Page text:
Third World War, according to numerous Russian scholars, is supposed to be informational-psychological (Samokhvalova 2011; Vladimirov 2013; Markov and Nevolina 2018; Kiselev 2015), which stands in sharp contrast with the Western fears of “Digital Pearl Harbors” and “Weapons of Mass Disruptions” (Hansen and Nissenbaum 2009). Russian Military Doctrine has emphasized the need to develop armed forces and means for an “information confrontation” since 2010 (Kremlin 2010). This belief is partially rooted in various conspiracy theories that argue that “the West” is on a quest to destabilize Russia through corrupting Russian core values and its society (Gaufman 2017; Yablokov 2018). Russian conspiracies have their counterpart conspiracy in the West—the already-retracted Gerasimov Doctrine that is supposed to explain Russian information warfare as part of long-standing Soviet origin “active measures” that are supposed to undermine Western countries (Sanovich 2017; Galeotti 2018). The US Defense Intelligence Agency’s report on Russian Military Power even talks of how “Information Confrontation” is “strategically decisive and critically important to control its domestic populace and influence adversary states,” encompassing “Informational-Technical” (defense, attack, and exploitation) and “Informational-Psychological” (changing people’s behavior or beliefs in line with Russian’s government agenda) strategies (Defense Intelligence Agency 2017).

Moreover, continuous securitization of terrorist attacks has paved the way for governmental overreach in surveillance and the expansion of cyber capabilities—and not only in Russia (Eriksson and Giacomello 2007). Encryption technology and the Internet in general have been framed as a cesspit of, for example, terrorists and pedophiles—a rhetoric remarkably similar among surveillance proponents in the United States and in Russia (Gaufman 2017; Monsees 2019). Discursively linking the Internet with crime has worked remarkably well across the world, justifying the surveillance and policing of “trembling creatures” who use it. No wonder that the notion of security has become inextricably linked with the cyberspace. This chapter outlines the digital turn in the Russian government’s understanding of security that is primarily concerned with regime stability and curbing outside influence. Hence, its focus is on governmental control of the Internet, surveillance, cyber war, and the struggle for global internet governance à la Russe.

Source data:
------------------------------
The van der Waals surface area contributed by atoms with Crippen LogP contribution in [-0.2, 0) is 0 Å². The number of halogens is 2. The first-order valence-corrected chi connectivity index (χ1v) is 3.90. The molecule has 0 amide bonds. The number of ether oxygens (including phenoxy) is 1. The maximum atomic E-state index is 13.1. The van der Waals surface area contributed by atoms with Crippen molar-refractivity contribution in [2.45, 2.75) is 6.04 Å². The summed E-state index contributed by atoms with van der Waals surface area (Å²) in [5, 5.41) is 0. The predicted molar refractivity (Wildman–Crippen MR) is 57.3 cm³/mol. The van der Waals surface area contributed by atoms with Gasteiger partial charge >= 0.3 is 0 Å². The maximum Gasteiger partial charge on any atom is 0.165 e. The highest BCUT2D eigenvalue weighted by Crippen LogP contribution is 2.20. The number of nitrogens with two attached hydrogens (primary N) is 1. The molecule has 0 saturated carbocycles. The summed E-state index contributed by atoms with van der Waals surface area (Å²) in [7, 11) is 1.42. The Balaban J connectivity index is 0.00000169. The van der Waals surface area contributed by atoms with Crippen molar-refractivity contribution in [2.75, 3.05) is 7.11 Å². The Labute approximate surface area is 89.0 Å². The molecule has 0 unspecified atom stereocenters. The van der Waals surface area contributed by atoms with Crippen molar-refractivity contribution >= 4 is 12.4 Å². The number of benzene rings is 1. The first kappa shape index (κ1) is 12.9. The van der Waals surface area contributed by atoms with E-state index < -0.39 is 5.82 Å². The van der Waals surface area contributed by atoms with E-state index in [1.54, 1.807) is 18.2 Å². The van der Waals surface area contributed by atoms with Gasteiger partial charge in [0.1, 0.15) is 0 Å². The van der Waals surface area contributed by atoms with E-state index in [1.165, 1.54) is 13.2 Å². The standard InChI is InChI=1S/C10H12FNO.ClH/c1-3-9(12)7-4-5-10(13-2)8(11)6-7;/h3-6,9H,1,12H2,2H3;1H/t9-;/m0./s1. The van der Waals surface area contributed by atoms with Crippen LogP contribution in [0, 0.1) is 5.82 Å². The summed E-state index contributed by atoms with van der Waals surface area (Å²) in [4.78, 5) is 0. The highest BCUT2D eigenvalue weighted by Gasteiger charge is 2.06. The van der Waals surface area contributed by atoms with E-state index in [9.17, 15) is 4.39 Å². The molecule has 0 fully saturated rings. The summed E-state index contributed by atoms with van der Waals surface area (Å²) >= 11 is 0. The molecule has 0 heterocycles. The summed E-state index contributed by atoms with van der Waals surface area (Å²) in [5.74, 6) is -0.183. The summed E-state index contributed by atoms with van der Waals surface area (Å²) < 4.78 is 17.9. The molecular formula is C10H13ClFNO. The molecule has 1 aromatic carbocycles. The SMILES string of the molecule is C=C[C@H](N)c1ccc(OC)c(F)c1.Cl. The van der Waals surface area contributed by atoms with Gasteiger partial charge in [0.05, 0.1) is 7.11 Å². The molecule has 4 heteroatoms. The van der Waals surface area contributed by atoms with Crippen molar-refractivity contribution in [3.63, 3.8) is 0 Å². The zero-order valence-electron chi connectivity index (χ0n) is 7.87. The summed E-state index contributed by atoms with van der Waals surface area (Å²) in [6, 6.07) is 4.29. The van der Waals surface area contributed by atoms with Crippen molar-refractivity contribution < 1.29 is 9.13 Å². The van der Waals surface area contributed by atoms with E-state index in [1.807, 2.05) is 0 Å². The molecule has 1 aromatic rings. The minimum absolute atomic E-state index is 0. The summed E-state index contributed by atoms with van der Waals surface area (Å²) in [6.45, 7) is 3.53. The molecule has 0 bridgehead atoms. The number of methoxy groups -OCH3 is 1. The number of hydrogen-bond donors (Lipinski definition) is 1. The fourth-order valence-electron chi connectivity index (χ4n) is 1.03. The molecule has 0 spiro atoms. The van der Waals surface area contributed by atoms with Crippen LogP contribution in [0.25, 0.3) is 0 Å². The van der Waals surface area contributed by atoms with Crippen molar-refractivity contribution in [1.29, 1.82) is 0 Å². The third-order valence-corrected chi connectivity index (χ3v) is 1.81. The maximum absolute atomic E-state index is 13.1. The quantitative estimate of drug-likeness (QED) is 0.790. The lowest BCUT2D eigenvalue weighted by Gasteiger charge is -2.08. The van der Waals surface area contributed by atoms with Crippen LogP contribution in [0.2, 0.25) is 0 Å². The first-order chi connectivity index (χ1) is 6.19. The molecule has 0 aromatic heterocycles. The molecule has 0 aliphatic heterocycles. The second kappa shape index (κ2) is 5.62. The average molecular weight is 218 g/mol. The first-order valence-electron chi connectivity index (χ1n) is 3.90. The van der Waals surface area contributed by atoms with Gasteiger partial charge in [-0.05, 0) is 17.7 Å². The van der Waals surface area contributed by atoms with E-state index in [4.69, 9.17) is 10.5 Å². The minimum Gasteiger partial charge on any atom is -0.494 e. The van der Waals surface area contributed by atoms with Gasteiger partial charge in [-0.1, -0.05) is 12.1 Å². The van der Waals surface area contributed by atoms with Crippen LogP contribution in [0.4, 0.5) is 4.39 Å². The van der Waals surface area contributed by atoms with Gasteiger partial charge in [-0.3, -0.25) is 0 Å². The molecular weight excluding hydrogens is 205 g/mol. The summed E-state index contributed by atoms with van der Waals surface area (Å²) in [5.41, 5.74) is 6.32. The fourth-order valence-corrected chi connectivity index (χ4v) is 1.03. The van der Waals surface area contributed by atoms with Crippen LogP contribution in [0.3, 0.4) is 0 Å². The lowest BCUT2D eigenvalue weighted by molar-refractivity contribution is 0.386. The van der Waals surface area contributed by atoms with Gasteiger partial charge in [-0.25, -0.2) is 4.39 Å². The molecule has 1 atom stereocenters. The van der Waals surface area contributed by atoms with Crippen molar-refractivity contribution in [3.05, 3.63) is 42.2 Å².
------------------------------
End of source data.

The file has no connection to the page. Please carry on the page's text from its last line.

2 Freedom of Speech vs. the Governmental Control of the Runet

Most analysts contend that the Arab Spring was a driving force behind the Russian government’s attempts to put the Russian Internet under more stringent control emulating a Chinese model (Soldatov and Borogan 2015). Images of toppled dictators whose grip on their countries seemed unwavering must have sent shockwaves through the Kremlin, where it was now obvious that the Internet could be more than just kitchen talk 2.0. Evidence of massive resources that have been invested in regulating and penetrating the Russian blogosphere since 2010–2011 shows that the Russian leadership was also keenly aware of the influential role played by new media in shaping public opinion and wasted no time trying to “manage” them. The government’s attitude toward new media would appear to be encapsulated by the famous phrase used in early 2012 by Stanislav Govoruhin, then head of Putin’s reelection campaign staff, who described the Internet as “a rubbish-dump controlled by GosDep (the US State Department).” And yet, the Russian government wastes no time making sure that the “dump” is under control.

Even before the protest wave of 2011–2012, there has been evidence of the government’s involvement in Runet albeit not on a grand scale. During the 2011–2012 elections, Distributed Denial-of-Service (DDoS) attacks on oppositional websites, seemingly with state involvement, were registered by numerous independent organizations (Mikhaylova 2012). The 2012 “Kremlingate” scandal also showed that the Russian authorities had in fact gone much further than merely obstructing oppositional media, and that millions of rubles had been spent by the government with the aim of channeling online discussions in the desired direction (Karimova 2012; RFE/RL 2015; for more on history of this period of Runet, see Chap. 16).